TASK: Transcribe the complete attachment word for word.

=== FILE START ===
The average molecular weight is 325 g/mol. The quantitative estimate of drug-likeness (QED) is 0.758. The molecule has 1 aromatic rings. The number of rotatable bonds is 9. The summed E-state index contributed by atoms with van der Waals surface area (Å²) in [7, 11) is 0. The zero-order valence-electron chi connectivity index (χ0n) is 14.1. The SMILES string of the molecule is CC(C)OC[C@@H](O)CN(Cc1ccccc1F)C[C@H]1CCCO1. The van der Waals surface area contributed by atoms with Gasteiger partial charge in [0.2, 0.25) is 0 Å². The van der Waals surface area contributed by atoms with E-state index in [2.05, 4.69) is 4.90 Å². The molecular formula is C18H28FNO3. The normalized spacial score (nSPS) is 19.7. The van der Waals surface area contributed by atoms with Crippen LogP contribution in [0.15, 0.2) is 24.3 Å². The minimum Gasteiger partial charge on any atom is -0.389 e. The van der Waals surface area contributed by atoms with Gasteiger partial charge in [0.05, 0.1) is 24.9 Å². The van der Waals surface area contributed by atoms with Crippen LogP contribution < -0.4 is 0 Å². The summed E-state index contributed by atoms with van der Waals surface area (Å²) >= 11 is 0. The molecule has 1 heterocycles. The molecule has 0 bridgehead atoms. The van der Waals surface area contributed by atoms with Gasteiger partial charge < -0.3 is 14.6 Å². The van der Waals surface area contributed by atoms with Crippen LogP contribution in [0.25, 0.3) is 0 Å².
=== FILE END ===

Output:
The average molecular weight is 325 g/mol. The quantitative estimate of drug-likeness (QED) is 0.758. The molecule has 1 aromatic rings. The number of rotatable bonds is 9. The summed E-state index contributed by atoms with van der Waals surface area (Å²) in [7, 11) is 0. The zero-order valence-electron chi connectivity index (χ0n) is 14.1. The SMILES string of the molecule is CC(C)OC[C@@H](O)CN(Cc1ccccc1F)C[C@H]1CCCO1. The van der Waals surface area contributed by atoms with Gasteiger partial charge in [0.2, 0.25) is 0 Å². The van der Waals surface area contributed by atoms with E-state index in [2.05, 4.69) is 4.90 Å². The molecular formula is C18H28FNO3. The normalized spacial score (nSPS) is 19.7. The van der Waals surface area contributed by atoms with Crippen LogP contribution in [0.15, 0.2) is 24.3 Å². The minimum Gasteiger partial charge on any atom is -0.389 e. The van der Waals surface area contributed by atoms with Gasteiger partial charge in [0.05, 0.1) is 24.9 Å². The van der Waals surface area contributed by atoms with Crippen LogP contribution < -0.4 is 0 Å². The summed E-state index contributed by atoms with van der Waals surface area (Å²) >= 11 is 0. The molecule has 1 heterocycles. The molecule has 0 bridgehead atoms. The van der Waals surface area contributed by atoms with Gasteiger partial charge < -0.3 is 14.6 Å². The van der Waals surface area contributed by atoms with Crippen LogP contribution in [0.25, 0.3) is 0 Å².